Moving Vectors and Matrices by IndexingΒΆ

A quick way to fill in values of a vector so that they all grow at the same rate is to use the index command. It is used in conjunction with a guide series, a previously established single-variable time series, whose growth rates will be applied to each element of the vector. It operates over the range currently specified by the fdates. The form is

index <base_date> <guide> <vector_name>

For example, if “years” is the name of a series that contains years – 1980, 1981, etc. – then to make all elements of the vector pce grow by 2.0 percent per year from 1999 to 2010, the following commands can be used:

f  g02 = @exp(0.02*(years - 1980))
index 1999 g02 pce

The use of groups is allowed in the names of series to be affected. For example, to move only the sectors 1,7, and 9 of pce, we could – recalling that ‘:’ is the name of the dynamic group – do

group 1 7 9
load pce
index  1999 g02 :

To move just the sectors in the static group Mfg, the command would be

load pce
index 1999 g02 :Mfg

With a specific “vector + sector” name like exp2, the command would be

index 1999 g02 exp2

to store the currently-loaded vector, load the exp vector, and move the series exp2 by the index of g02.

A vector or matrix name not followed by a sector number means to move all vector or matrix elements by the index. This device can be used to project an entire input-output matrix, say, am, to be constant, as in this example:

fdates 1998 2020
f one = 1
index 1998 one am

A matrix name followed without space by a sector number means to move that row of the matrix by the guide. Thus, am2 means move the second row of the am matrix by the guide.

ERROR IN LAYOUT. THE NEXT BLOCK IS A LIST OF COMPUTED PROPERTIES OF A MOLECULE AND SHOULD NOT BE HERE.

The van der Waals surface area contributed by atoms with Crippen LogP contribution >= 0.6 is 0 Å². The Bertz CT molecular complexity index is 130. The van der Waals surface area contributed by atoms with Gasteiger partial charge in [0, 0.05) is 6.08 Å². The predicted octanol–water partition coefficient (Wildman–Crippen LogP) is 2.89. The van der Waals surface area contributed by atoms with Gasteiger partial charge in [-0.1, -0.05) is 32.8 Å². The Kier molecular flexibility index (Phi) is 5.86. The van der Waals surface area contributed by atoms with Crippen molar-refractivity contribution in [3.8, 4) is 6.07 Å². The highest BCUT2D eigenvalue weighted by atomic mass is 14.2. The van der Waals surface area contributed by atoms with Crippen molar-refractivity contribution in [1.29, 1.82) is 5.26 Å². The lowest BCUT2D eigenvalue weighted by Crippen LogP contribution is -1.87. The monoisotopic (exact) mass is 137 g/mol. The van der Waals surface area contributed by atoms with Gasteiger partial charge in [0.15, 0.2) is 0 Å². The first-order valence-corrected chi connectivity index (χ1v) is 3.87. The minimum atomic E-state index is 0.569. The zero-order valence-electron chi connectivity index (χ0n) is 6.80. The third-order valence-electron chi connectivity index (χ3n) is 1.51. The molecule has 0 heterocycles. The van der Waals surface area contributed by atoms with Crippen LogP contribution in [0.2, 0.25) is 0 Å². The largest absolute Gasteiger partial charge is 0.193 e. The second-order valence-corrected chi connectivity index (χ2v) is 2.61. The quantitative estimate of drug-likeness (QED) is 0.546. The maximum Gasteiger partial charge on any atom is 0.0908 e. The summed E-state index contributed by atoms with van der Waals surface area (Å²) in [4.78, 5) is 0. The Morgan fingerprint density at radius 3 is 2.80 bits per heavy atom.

If <guide> is the name of a vector and <name> is a matrix, then the rows of the matrix will be indexed by the corresponding elements of the vector. If an element of the vector is zero in the base year, the corresponding rows of the matrix are unchanged. This feature works both for standard and packed matrices. It can be used to apply across-the-row coefficient changes to an input-output matrix. For example, if movers is a vector, we can make each row of the am matrix follow the index of the corresponding element of movers by

fdates 1998 2020
index 1998 movers am

In applying this sort of across-the-row coefficient change, one usually does not want it to apply to the diagonal elements, for they have little to do with the technological changes affecting other coefficients. To avoid changing them, the following two commands are convenient.

diagextract <matrix_name> <vector_name>
Extract diagonal elements from the matrix and put them into the named vector. The command works both for regular and packed matrices.
diaginsert <matrix_name> <vector_name>
Insert elements in the named vector into the diagonal of the matrix. The diagonal element will remain zero for a packed matrix that has zero coefficients in that position for all years.

This example combines these last three commands

fdates 1998 2020
diagextract  am  diags
index 1998 movers am
diaginsert  am diags

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